Possible Timer issue?

Hey.

I am writing some basic code (a set of functions) for a STEM club.

I re-wrote the code following some issues to now use a “software PWM” like set up.

So far, I can happily get single Red, Green, Blue LEDs on an ATTiny85 (pins PB0, PB1,PB4) to “set as a certain colour” using my custom function:
setColor(hexcode,time).

The issue is that the delay() seems to not work. It is far too quick?

#include <avr/sleep.h>
#include <avr/interrupt.h>
/*
   ATtiny85 3 LEDs R, G and B.


  Software PWM:
  overflows @ 8MHz on 8 bit clock
  = 31.25KHz

  256 overflows = 122Hz (plenty!)

  On the overflow of a 8 bit timer...increment a global value.
  Initially all RGB are off.
  If say we want half on (128) on Red...
  Off for 256-128, then on till the "256 overflow".
  If we wnated blue on 200, Off for 56 then on after...

*/
#define R 0
#define G 1
#define B 4
#define sensor 3

// The global counters...

volatile unsigned int overflows = 0 ;
volatile byte brightness = 0;

volatile byte redVal = 0;
volatile byte blueVal = 0;
volatile byte greenVal = 0;

volatile boolean state = false;

#define pink 0xFF00FF
#define yellow 0xFFFF00
#define cyan 0x00FFFF
#define purple 0x9900FF
#define white 0xFFFFFF
#define orange 0xFF9900
#define green  0x00FF00
#define red 0xFF0000
#define blue 0x0000FF
#define black 0x000000

volatile byte blips = 0;

void setup() {
  ACSR = 0;
  ACSR |= (1 << ACD) | (0 << ACIE); // Dont need the Analog Digital Converter...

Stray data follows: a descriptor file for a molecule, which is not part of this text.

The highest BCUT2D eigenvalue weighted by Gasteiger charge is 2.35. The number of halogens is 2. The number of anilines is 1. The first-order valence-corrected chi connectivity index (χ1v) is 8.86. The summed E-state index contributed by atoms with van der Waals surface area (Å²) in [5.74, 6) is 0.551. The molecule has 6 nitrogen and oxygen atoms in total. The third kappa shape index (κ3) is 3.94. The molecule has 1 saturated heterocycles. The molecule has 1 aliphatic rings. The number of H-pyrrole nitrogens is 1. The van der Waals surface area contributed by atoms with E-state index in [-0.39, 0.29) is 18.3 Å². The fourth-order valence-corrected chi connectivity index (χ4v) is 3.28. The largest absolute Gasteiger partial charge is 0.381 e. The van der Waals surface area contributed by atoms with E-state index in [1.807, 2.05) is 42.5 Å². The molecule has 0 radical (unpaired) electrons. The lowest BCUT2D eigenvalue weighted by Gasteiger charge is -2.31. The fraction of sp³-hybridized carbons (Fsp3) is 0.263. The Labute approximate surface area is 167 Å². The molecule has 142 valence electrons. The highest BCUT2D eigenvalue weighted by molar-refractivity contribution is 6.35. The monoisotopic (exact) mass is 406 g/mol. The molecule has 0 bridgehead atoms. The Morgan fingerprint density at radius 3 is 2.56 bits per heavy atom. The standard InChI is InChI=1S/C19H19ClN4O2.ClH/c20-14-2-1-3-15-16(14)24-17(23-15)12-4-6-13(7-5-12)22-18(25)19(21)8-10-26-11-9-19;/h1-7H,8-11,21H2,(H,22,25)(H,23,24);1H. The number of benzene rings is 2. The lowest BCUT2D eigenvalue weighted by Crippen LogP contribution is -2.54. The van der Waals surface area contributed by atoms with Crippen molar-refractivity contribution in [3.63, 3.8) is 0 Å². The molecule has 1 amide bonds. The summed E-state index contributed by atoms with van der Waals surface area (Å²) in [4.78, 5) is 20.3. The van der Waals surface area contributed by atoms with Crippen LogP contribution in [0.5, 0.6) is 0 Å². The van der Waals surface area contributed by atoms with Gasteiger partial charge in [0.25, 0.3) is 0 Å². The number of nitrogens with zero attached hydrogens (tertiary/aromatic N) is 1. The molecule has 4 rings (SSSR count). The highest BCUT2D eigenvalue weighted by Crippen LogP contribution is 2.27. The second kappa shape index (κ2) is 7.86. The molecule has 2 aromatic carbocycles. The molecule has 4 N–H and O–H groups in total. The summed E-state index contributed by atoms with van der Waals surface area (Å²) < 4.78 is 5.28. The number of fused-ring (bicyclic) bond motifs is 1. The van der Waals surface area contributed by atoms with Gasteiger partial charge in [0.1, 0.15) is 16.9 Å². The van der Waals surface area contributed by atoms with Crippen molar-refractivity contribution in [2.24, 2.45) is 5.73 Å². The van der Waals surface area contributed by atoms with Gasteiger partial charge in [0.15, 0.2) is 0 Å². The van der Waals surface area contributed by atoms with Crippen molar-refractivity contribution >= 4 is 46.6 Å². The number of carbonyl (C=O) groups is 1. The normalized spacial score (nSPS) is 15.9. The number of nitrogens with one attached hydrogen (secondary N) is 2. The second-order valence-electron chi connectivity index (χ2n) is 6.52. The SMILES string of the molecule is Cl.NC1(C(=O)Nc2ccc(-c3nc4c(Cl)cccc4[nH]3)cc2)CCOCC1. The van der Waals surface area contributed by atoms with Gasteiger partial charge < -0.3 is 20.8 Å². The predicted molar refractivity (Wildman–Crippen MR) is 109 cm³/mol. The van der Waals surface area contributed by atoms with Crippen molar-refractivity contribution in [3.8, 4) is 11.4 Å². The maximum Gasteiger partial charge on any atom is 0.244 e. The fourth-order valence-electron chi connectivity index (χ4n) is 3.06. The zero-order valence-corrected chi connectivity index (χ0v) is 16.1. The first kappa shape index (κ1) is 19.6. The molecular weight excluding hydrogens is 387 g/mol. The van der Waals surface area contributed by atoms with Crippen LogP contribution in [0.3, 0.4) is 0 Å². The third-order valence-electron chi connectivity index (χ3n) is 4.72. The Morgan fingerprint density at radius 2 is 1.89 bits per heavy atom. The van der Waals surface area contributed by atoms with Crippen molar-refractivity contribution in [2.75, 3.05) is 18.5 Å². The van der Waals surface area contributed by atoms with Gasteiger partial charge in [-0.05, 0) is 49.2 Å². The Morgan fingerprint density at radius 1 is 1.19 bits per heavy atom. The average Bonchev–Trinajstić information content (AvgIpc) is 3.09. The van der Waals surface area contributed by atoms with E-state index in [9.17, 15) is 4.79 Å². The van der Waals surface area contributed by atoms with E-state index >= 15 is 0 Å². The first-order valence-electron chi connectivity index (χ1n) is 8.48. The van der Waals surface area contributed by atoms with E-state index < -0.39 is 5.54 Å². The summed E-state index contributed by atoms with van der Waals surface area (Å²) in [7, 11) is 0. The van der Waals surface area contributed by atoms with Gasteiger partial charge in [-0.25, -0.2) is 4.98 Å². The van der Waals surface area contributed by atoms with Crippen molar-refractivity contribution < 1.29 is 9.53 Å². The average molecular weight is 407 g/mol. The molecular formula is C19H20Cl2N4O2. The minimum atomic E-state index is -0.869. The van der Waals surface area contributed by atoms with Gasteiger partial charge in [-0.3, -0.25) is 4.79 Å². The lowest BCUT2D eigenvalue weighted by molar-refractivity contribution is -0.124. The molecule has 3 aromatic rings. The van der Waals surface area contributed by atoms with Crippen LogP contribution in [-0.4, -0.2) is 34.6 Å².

WDTCR = 0;                  //Turn off Watchdog

  DDRB |= (1 << DDB0) | (1 << DDB1) | (1 << DDB4) | (0 << DDB3); // LEDs are outputs...sensor is INPUT.
  PORTB = 0;  // Sink / OUTPUT LOW

  PWMCounterPrepare();

}

void loop() {
  setColor(pink, 1);
  setColor(cyan, 3);
}

void setColor(unsigned long hex, float seconds) {

  redVal = hex >> 16;
  greenVal = hex >> 8;
  blueVal = hex;
  delay(seconds * 1000);
}

// Set up an 8 bit counter as a PWM counter...
// The counter on OVF triggers the ISR (ISR_OVF)
// ISR OVF will increment the "overflow count"
// The ISR also does the compares to turn on the RGB leds.

void PWMCounterPrepare() {
  // Using Timer1...8MHz / 256 = overflows at 31.25KHz
  // 8 bit resolution = 256 overflows...=~130Hz.

  TCCR1 = 0;
  TCCR1 = (1 << CS10); // Full speed (8MHz)
  GTCCR = 0;
  TIMSK = (1 << TOIE1); // Interrupt enable

}

ISR(TIMER1_OVF_vect) {

  // PWM Set the red LED on ...
  if (overflows > (255 - redVal)) {
    PORTB = PORTB ^ 0x01;
  }
  // PWM set the green LED on
  if (overflows > (255 - greenVal)) {
    PORTB = PORTB ^ 0x02;
  }
  // Set the Blue LED on...
  if (overflows > (255 - blueVal)) {
    PORTB = PORTB ^ 0b00010000;
  }

  //increment the number of overflows...
  overflows++;

  // After 255 cycles...set the overflows back to 0
  // and turn off the LEDs.
  if (overflows >= 255) {
    overflows = 0;
    PORTB = 0;
  }

}

I was expecting the Red+Blue on for 1 second…
Then Blue + Green on for 3 seconds…
Loop.

But basically I am getting that…but the delay is very fast!

I guess it may be a timer issue…but when I try use Timer0…there is a conflict with delayMicroseconds().

Thanks for any help!

I guess that ISR(TIMER1_OVF_vect) {} will carry on regardless of the delay() statement called indirectly from the main loop(). One way of stopping that behaviour is to set a global variable which the timer checks and prevents it from incrementing its 'overflow' counter.

6v6gt: